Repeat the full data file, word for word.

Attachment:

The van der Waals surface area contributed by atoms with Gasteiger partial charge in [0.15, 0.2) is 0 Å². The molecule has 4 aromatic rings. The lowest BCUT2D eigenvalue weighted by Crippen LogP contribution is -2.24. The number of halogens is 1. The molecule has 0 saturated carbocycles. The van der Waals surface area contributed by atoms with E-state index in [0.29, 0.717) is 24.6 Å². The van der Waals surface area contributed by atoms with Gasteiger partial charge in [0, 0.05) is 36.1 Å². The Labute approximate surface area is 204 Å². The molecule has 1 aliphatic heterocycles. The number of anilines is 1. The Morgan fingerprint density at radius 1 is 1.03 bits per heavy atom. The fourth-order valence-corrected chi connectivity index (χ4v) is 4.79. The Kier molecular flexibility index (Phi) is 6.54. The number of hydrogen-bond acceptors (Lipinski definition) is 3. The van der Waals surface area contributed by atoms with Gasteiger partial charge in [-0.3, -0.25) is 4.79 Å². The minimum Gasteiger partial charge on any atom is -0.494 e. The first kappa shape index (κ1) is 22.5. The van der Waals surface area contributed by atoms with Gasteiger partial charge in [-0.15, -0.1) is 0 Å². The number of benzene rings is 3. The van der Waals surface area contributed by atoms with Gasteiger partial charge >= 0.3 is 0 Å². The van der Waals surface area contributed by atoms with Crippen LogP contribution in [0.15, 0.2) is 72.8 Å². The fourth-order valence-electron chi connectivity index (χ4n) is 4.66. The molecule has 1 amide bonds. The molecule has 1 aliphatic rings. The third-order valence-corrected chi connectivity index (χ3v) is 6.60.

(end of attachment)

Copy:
The van der Waals surface area contributed by atoms with Gasteiger partial charge in [0.15, 0.2) is 0 Å². The molecule has 4 aromatic rings. The lowest BCUT2D eigenvalue weighted by Crippen LogP contribution is -2.24. The number of halogens is 1. The molecule has 0 saturated carbocycles. The van der Waals surface area contributed by atoms with E-state index in [0.29, 0.717) is 24.6 Å². The van der Waals surface area contributed by atoms with Gasteiger partial charge in [0, 0.05) is 36.1 Å². The Labute approximate surface area is 204 Å². The molecule has 1 aliphatic heterocycles. The number of anilines is 1. The Morgan fingerprint density at radius 1 is 1.03 bits per heavy atom. The fourth-order valence-corrected chi connectivity index (χ4v) is 4.79. The Kier molecular flexibility index (Phi) is 6.54. The number of hydrogen-bond acceptors (Lipinski definition) is 3. The van der Waals surface area contributed by atoms with Gasteiger partial charge in [-0.3, -0.25) is 4.79 Å². The minimum Gasteiger partial charge on any atom is -0.494 e. The first kappa shape index (κ1) is 22.5. The van der Waals surface area contributed by atoms with Gasteiger partial charge in [-0.15, -0.1) is 0 Å². The number of benzene rings is 3. The van der Waals surface area contributed by atoms with Gasteiger partial charge >= 0.3 is 0 Å². The van der Waals surface area contributed by atoms with Crippen LogP contribution in [0.15, 0.2) is 72.8 Å². The fourth-order valence-electron chi connectivity index (χ4n) is 4.66. The molecule has 1 amide bonds. The molecule has 1 aliphatic rings. The third-order valence-corrected chi connectivity index (χ3v) is 6.60.